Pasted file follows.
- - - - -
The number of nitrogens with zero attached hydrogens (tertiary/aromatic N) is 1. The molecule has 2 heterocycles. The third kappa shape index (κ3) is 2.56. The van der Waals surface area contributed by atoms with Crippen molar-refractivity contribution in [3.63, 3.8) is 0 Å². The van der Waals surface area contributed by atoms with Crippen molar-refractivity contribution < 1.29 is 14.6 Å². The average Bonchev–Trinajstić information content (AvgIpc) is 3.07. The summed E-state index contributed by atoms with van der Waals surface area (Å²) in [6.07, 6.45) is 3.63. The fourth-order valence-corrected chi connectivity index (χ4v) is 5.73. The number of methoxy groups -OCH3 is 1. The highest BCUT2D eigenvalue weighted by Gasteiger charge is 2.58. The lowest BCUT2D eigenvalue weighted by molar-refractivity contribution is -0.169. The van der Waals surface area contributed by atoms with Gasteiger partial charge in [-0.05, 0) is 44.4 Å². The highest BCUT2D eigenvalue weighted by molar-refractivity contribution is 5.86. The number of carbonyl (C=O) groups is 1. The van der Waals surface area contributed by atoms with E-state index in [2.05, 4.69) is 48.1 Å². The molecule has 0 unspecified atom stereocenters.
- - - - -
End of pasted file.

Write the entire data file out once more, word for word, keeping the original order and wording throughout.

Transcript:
The number of nitrogens with zero attached hydrogens (tertiary/aromatic N) is 1. The molecule has 2 heterocycles. The third kappa shape index (κ3) is 2.56. The van der Waals surface area contributed by atoms with Crippen molar-refractivity contribution in [3.63, 3.8) is 0 Å². The van der Waals surface area contributed by atoms with Crippen molar-refractivity contribution < 1.29 is 14.6 Å². The average Bonchev–Trinajstić information content (AvgIpc) is 3.07. The summed E-state index contributed by atoms with van der Waals surface area (Å²) in [6.07, 6.45) is 3.63. The fourth-order valence-corrected chi connectivity index (χ4v) is 5.73. The number of methoxy groups -OCH3 is 1. The highest BCUT2D eigenvalue weighted by Gasteiger charge is 2.58. The lowest BCUT2D eigenvalue weighted by molar-refractivity contribution is -0.169. The van der Waals surface area contributed by atoms with Gasteiger partial charge in [-0.05, 0) is 44.4 Å². The highest BCUT2D eigenvalue weighted by molar-refractivity contribution is 5.86. The number of carbonyl (C=O) groups is 1. The van der Waals surface area contributed by atoms with E-state index in [2.05, 4.69) is 48.1 Å². The molecule has 0 unspecified atom stereocenters.